Acolleague asked me a question last week that made me think for a while before answering. “How do we find
out if our initiative to drive a new culture is
going well, or not at all?”
It is an important question. I propose that
the obvious answer, “The metrics will show
it,” is an insufficient answer. The metrics are
a lagging indicator of change. Also, while we
may have chosen metrics that we hope or
believe will show change as a result of our
initiative, there may not be any direct cause-
and-effect link between their performance and
Direct observation is the best way to determine if our drive to change the culture is working. By merely being present we can get a
feel for whether people are accepting the new
way or resisting it.
Unfortunately, many businesses are not
confined to a single location or a small collection of people. If we are trying to drive a
change, we can’t possibly keep our own eye
on the change, or lack of change. What then,
as my colleague asked, can we do to know?
I supply the following axiom: The culture of
a society is reflected in the habits, behaviors,
and choices its people make.
To know if a culture is adjusting to our
vision of a better way, we must create a method of sensing those habits, behaviors, and
First, we must know what behaviors we are
expecting to observe. Hopefully, we identified
those behaviors as part of our change execution plan. If so, we should already know what
we are looking for. Fundamentally, we want
behaviors that reflect the following principles:
• Decisions based on new way values
• Actions according to desired ideals
• Question or proposals aligned with new
• People speaking appropriately with the new
Second, ask personnel and leaders to
observe and report. The key is to decide
what is going to garner the most effective
Decide how often you want people to
report. Do you want weekly reports? Do you
want observations from everyone, or just lead-
ers? Or do you only want observations from
personnel who are not in leadership posi-
tions? My advice is to get information from
everyone, and to keep it simple.
One example is to ask the top-tier leaders
to pick one direct report each week to provide
quick feedback. If the person chosen happens
to be a leader of direct reports, he or she
should pass on the feedback request to a single direct report. The next week, the top-tier
leaders should pick a different direct report.
Along with getting feedback through some
simple sampling methods, we must make it
simple for people to respond. If it’s difficult,
or if it takes much time or effort, people will
If you have numerous questions you want to
ask, break them up so that some people get
one or two questions, and others get more.
The easier it is to answer the question, the
more responses you will get.
Also, ask questions that are going to get
you some insight. If you can compel people
to give you short written answers, those are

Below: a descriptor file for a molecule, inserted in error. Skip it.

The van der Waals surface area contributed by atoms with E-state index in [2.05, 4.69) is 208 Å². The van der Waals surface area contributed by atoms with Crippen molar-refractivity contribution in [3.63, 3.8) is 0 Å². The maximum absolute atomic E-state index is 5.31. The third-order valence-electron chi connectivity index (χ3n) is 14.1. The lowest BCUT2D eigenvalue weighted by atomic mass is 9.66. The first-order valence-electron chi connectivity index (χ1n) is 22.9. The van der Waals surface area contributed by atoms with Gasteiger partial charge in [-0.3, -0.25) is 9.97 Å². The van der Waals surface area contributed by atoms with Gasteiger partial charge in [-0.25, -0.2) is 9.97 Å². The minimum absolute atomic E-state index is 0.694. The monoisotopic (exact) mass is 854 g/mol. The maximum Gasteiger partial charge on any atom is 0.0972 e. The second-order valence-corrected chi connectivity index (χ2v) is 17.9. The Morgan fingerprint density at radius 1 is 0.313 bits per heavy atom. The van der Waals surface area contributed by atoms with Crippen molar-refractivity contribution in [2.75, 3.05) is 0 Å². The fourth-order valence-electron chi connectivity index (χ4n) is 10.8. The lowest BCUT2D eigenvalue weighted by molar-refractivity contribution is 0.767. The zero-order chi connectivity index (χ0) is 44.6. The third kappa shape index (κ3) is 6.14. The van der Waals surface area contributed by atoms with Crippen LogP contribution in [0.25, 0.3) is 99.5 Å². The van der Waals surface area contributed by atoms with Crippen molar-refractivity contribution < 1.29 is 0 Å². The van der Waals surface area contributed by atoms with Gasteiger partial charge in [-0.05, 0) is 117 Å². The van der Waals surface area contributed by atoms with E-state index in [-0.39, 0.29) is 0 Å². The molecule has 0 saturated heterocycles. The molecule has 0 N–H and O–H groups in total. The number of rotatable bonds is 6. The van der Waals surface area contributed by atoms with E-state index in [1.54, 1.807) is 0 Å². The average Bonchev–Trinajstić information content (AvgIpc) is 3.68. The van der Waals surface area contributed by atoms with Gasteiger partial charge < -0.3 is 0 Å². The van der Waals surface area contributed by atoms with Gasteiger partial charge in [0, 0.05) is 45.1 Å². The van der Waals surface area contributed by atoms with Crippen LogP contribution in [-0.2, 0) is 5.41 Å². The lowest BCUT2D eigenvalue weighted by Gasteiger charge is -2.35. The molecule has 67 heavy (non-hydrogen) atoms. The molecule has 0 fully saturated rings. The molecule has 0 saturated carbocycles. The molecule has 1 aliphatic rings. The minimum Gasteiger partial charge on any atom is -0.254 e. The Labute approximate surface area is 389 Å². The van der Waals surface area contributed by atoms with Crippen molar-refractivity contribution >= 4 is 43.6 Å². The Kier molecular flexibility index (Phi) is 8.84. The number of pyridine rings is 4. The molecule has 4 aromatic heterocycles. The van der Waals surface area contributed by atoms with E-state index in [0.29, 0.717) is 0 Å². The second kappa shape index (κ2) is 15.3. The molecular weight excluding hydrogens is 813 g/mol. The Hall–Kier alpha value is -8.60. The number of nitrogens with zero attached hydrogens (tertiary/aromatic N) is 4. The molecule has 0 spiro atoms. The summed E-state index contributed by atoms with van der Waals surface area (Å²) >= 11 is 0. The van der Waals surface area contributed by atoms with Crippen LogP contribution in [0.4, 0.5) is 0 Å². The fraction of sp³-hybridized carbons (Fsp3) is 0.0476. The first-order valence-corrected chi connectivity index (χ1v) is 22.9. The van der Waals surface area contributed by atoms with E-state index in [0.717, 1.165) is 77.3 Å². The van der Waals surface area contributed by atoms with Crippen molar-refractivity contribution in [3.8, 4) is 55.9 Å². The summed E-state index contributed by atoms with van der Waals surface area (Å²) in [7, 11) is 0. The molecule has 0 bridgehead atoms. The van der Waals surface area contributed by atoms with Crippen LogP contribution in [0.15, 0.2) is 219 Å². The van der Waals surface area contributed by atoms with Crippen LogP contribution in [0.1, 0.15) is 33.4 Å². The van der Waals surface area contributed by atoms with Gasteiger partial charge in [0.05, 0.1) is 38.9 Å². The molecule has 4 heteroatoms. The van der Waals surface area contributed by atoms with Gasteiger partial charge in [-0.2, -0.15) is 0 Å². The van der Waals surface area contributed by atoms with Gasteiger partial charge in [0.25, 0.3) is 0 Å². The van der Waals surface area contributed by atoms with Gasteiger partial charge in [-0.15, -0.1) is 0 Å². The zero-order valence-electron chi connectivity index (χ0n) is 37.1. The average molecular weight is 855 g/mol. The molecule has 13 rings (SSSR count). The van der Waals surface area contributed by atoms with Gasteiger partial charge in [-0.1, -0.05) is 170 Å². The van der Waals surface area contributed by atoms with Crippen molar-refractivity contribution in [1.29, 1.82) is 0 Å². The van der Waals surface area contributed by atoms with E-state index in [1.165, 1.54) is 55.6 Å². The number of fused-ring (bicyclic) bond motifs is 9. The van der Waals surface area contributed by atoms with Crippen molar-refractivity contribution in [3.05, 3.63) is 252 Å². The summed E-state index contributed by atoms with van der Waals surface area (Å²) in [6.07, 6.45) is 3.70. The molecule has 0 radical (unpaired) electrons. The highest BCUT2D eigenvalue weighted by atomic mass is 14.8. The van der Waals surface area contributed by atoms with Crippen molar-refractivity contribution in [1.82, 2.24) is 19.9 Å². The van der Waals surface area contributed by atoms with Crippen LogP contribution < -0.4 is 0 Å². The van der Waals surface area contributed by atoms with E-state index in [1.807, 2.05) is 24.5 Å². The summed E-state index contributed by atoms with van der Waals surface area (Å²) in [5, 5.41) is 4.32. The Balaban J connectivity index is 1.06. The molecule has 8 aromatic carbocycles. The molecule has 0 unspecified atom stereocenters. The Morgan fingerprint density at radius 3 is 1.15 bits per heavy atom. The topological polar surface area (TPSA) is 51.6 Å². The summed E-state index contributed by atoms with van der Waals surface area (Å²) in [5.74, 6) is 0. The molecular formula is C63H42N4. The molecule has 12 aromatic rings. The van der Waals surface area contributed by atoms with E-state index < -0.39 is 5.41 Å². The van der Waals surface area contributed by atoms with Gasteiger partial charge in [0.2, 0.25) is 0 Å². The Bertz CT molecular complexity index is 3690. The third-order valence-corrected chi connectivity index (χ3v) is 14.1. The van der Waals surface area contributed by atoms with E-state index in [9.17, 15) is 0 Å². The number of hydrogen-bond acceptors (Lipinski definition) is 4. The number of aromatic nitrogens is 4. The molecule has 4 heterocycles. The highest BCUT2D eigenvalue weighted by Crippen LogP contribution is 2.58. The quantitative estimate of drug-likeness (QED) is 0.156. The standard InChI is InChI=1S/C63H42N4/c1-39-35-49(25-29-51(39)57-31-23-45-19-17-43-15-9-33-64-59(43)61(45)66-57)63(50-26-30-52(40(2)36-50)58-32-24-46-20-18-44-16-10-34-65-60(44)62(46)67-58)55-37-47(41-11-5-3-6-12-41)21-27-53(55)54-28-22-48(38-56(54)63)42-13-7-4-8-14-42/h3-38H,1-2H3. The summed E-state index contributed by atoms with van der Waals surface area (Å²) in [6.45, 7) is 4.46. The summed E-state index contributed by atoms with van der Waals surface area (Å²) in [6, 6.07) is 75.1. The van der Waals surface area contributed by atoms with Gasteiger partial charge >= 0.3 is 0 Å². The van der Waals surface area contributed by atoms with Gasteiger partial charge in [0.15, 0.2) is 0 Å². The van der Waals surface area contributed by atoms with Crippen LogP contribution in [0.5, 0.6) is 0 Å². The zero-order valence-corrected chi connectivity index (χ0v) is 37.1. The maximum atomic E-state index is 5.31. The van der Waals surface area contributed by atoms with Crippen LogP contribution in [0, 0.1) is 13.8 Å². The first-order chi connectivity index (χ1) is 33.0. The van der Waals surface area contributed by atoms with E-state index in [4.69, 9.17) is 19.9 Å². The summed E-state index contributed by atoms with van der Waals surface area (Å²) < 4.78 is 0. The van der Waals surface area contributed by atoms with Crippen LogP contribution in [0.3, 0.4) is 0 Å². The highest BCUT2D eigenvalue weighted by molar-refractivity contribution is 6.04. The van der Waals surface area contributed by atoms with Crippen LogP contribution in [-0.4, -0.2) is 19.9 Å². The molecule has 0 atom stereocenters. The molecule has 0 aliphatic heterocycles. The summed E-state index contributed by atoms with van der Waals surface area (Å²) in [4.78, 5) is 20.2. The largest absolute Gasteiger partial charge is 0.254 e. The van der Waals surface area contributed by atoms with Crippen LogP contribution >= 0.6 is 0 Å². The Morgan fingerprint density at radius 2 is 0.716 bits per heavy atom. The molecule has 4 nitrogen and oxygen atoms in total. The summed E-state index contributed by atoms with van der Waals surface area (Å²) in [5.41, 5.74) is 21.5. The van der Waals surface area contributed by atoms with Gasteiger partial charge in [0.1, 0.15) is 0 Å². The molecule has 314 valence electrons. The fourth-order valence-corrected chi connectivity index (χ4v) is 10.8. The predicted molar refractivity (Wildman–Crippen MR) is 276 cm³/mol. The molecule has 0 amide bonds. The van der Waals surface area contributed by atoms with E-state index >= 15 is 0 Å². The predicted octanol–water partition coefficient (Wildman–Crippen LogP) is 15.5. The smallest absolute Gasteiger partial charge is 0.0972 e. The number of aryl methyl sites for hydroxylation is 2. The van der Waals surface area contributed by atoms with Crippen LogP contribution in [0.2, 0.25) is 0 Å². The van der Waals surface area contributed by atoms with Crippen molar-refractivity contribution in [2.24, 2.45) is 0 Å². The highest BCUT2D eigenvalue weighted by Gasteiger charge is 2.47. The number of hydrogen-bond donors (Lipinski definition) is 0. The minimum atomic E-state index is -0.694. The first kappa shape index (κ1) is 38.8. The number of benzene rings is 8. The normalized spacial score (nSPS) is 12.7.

best, but be prepared for a fair number to
wet your appetite for an explanation without
giving one. It can be controversial, but it can
be informative to ask people what they believe
other people believe.
I have one final piece of advice about asking questions and hoping for answers: The
best tool for encouraging people to respond
is to report how many people answered out of
how many were queried. Report the general
mood, even if it does not reflect what you
want it to reflect. A charismatic leader can
turn a bad report into motivation to propel the
change. If people think their responses and
ideas are disappearing into a black hole, they
will stop sending them into oblivion. However,
if they see that someone is listening, they will
continue to talk.
Third, we must know what to do with our
feedback. Don’t react to everything, but look
for consistency, patterns, and trends. Let the
feedback present you with small problems to
define, attack, and solve.
Strive for progress; don’t expect leaps and
bounds. Be aware of a cascade affect that will
take place. In the
tance will be the
popular stance. Don’t be offended, it’s natural.
Relentlessly fight that hard battle to drag
people along. Peer pressure is like gravity.
In the beginning it will keep people in the
resistance zone. However, as more people
begin to accept and adopt the new way,
peer pressure will help motivate more people
into adoption. Don’t get too carried away try-
ing to turn feedback into metrics of progress.
They should be indicators. You can make
counts and statistics out of them, but they
are not data.
Keeping a sense of the progress of our culture change is essential. It is relatively simple
when we have direct access to people’s habits, behaviors, and choices.
Asking questions is the best way to get
answers. Know what behaviors you are looking for, and ask people to tell you what they
witness with regard to those behaviors.
Knowing the shape of the battle is key to
influencing it. Just remember to keep it simple.
Stay wise, friends.
If you like what you just read, find more of
Alan’s thoughts at www.bizwizwithin.com.
By Alan Nicol
• Tim Balz, Founder & President, Freedom Chairs
• Marty Boykin, Ph.D., Director of Consumer
Durables & Tritan, Eastman Chemical Company
• Robin Gray, Chief Operating Officer & General
Counsel, Electronic Components Industry
• Ron Jr. “Reg” Gustafson, Vice President of
Business Development, Clinkenbeard
• Mike Littrel, President & Founder, C.ideas
• Harry Moser, President, Reshoring Initiative
• Alan Nicol, Executive Member,
• Mike Rainone, Co-Founder, PCDworks
• Drew Rink, Senior Manager of Manufacturing
• Paul Scheidt, Product Marketing Manager, LED
• Lanny Vincent, General Partner, Vincent &
• Anna Zevelyov, Director of Business
Development, Artec Group
EDITORIAL ADVISORY BOARD
Board member To determine how well your culture change is progressing, don’t rely on metrics, assess
behaviors and decisions.